Trinidad and Tobago - Public finance
After three years of deficit, the 1973 budget registered a surplus, primarily attributable to increased revenues resulting from higher petroleum prices. The budget generally remained in surplus until 1982, when a deficit was registered. The budget continued in deficit, although at decreasing levels, until 1990. In 1988, the government began an adjustment program which included currency devaluation, debt reschedulings, and the adoption of an austere budget that included public service wage reductions and decreased transfers to state enterprises. These reforms resulted in an improved budget by 1994 which lasted until 1998, when expanded infrastructure and industrial projects drained revenues.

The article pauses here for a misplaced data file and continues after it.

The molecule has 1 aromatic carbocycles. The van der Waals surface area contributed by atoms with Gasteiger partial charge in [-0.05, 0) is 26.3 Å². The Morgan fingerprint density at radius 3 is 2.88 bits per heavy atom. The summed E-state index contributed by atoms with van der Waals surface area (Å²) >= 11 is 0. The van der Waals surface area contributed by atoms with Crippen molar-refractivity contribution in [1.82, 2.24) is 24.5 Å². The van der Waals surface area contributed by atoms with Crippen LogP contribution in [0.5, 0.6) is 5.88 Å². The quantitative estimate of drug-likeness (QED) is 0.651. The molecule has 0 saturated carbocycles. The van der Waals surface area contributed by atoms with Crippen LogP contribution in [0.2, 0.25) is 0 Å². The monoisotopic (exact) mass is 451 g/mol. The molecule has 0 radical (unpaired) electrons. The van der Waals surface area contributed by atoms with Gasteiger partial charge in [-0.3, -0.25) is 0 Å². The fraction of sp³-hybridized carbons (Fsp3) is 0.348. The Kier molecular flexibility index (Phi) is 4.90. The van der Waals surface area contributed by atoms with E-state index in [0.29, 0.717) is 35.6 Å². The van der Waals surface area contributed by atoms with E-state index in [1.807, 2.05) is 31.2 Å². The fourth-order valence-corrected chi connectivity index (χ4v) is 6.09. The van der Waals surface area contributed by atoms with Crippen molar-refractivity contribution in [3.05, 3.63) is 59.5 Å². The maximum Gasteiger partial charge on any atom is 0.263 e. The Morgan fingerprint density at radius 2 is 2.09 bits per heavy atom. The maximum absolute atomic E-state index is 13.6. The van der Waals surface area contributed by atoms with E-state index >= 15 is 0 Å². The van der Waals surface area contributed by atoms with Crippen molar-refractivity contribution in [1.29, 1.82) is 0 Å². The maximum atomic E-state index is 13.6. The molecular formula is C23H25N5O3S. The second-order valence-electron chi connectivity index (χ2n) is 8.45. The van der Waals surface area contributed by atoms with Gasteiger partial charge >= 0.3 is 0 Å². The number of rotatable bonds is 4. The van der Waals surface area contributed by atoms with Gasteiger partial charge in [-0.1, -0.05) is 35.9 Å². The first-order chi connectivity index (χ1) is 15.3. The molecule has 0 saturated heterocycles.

The US Central Intelligence Agency (CIA) estimates that in 1998 Trinidad and Tobago's central government took in revenues of approximately $1.5 billion and had expenditures of $1.6 billion including capital expenditures of $117.3 million. Overall, the government registered a deficit of approximately $60 million. External debt totaled $2.2 billion.
The following table shows an itemized breakdown of government revenues and expenditures. The percentages were calculated from data reported by the International Monetary Fund. The dollar amounts (millions) are based on the CIA estimates provided above.
|REVENUE AND GRANTS||100.0%||1,540|
|General public services||15.7%||252|
|Public order and safety||7.0%||111|
|Housing and community amenities||8.9%||143|
|Recreation, cultural, and religious affairs||0.9%||14|
|Economic affairs and services||11.7%||187|